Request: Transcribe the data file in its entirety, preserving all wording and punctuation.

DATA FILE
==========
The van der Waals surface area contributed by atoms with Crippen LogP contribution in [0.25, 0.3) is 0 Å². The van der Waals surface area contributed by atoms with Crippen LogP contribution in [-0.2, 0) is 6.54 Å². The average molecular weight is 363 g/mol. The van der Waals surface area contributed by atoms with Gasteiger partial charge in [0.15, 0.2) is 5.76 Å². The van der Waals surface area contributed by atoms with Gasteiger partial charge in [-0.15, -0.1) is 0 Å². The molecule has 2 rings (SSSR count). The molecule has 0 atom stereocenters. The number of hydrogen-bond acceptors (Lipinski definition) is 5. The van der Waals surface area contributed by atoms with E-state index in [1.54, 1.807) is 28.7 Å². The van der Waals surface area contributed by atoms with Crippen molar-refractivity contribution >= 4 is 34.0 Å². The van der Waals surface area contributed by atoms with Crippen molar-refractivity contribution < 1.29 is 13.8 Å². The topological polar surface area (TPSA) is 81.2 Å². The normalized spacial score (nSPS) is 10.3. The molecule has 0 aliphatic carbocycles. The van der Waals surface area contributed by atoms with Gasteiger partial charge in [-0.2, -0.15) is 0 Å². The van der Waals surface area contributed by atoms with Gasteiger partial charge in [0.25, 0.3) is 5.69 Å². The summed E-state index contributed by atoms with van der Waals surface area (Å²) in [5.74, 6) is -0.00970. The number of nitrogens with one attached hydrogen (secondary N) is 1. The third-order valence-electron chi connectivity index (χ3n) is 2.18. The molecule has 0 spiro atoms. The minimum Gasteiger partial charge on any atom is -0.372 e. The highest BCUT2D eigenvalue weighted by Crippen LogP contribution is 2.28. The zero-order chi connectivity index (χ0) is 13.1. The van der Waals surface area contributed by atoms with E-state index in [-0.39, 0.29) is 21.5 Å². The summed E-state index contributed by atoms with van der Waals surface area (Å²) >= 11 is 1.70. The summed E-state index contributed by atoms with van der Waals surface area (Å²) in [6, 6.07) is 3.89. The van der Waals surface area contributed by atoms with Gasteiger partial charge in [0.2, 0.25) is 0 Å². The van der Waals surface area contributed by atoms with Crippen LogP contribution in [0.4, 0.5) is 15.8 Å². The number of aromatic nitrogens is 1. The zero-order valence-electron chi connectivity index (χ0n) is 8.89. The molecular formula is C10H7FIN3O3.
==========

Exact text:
The van der Waals surface area contributed by atoms with Crippen LogP contribution in [0.25, 0.3) is 0 Å². The van der Waals surface area contributed by atoms with Crippen LogP contribution in [-0.2, 0) is 6.54 Å². The average molecular weight is 363 g/mol. The van der Waals surface area contributed by atoms with Gasteiger partial charge in [0.15, 0.2) is 5.76 Å². The van der Waals surface area contributed by atoms with Gasteiger partial charge in [-0.15, -0.1) is 0 Å². The molecule has 2 rings (SSSR count). The molecule has 0 atom stereocenters. The number of hydrogen-bond acceptors (Lipinski definition) is 5. The van der Waals surface area contributed by atoms with E-state index in [1.54, 1.807) is 28.7 Å². The van der Waals surface area contributed by atoms with Crippen molar-refractivity contribution >= 4 is 34.0 Å². The van der Waals surface area contributed by atoms with Crippen molar-refractivity contribution < 1.29 is 13.8 Å². The topological polar surface area (TPSA) is 81.2 Å². The normalized spacial score (nSPS) is 10.3. The molecule has 0 aliphatic carbocycles. The van der Waals surface area contributed by atoms with Gasteiger partial charge in [-0.2, -0.15) is 0 Å². The van der Waals surface area contributed by atoms with Gasteiger partial charge in [0.25, 0.3) is 5.69 Å². The summed E-state index contributed by atoms with van der Waals surface area (Å²) in [5.74, 6) is -0.00970. The number of nitrogens with one attached hydrogen (secondary N) is 1. The third-order valence-electron chi connectivity index (χ3n) is 2.18. The molecule has 0 spiro atoms. The minimum Gasteiger partial charge on any atom is -0.372 e. The highest BCUT2D eigenvalue weighted by Crippen LogP contribution is 2.28. The zero-order chi connectivity index (χ0) is 13.1. The van der Waals surface area contributed by atoms with E-state index in [-0.39, 0.29) is 21.5 Å². The summed E-state index contributed by atoms with van der Waals surface area (Å²) >= 11 is 1.70. The summed E-state index contributed by atoms with van der Waals surface area (Å²) in [6, 6.07) is 3.89. The van der Waals surface area contributed by atoms with Gasteiger partial charge in [0.2, 0.25) is 0 Å². The van der Waals surface area contributed by atoms with Crippen LogP contribution in [0.4, 0.5) is 15.8 Å². The number of aromatic nitrogens is 1. The zero-order valence-electron chi connectivity index (χ0n) is 8.89. The molecular formula is C10H7FIN3O3.